Dr. James C. Ha, Ph.D., CAAB is a professor of applied animal behavior at the University of WA and a certified applied animal behavior with over 30 years of experience in animal behavior teaching, research, consulting, and expert witness services.
Where did dominance theory come from?
There was a lot of research that was done in the 50’s, 60’s and into the 70’s of wolves in the wild. The whole development of the field of ethology, of people going out and living with wolves and studying the animals in the wild and learning about pack structure and all the body language signals and dominance and submission. And then people took this idea, well dogs are descended from wolves they are closely most closely related evolutionary to wolves, and that means that they must be just like the wolves.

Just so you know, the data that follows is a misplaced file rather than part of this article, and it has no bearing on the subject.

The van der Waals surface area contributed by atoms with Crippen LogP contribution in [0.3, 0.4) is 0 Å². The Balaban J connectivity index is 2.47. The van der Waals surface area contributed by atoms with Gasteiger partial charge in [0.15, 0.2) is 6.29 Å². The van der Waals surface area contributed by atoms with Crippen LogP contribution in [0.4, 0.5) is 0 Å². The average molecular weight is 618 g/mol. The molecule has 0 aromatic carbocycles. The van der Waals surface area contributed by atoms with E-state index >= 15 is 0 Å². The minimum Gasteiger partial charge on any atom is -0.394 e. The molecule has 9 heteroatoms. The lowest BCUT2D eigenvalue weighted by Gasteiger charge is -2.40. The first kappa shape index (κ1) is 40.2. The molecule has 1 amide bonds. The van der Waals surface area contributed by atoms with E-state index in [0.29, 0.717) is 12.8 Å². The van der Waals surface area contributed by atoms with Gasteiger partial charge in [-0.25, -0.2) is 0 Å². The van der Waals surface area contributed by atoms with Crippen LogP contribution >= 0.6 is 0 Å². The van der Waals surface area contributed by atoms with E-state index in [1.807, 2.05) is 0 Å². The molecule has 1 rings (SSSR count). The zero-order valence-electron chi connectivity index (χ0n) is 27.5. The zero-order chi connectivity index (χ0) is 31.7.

It was an over extension, over generalization, of fascinating information that we learned about wolves some decades ago, and it just stuck around forever.
Why did dominance training start?
The paper that is usually referred to when talking about dominance was published in Schenkel’s 1947 “Expressions Studies on Wolves.” Then in 1978, the Monks of New Skete popularized the “Alpha-Wolf Roll-Over” (now shortened to the alpha roll). Most people (include some popular TV personalities) attribute their training to the Monk’s training philosophy. The techniques were also popular in the military setting.
Fast forward to now, we have a better understanding and the means to decode canine behavior. We now know a lot more about genetic makeup and relationship between wolves and dogs. They are not the same species and thus don’t participate in the same behaviors and hierarchies within the group. Plus we have better equipment to study wolves in a NATURAL habitat, giving a better look at why they do what they do.
Pat Miller, CBCC-KA, CPDT-KA, CDBC reminds us that “We are not dogs!” therefore we should not try to act like dogs – we have built a human/dog relationship that has outlasted the test of time!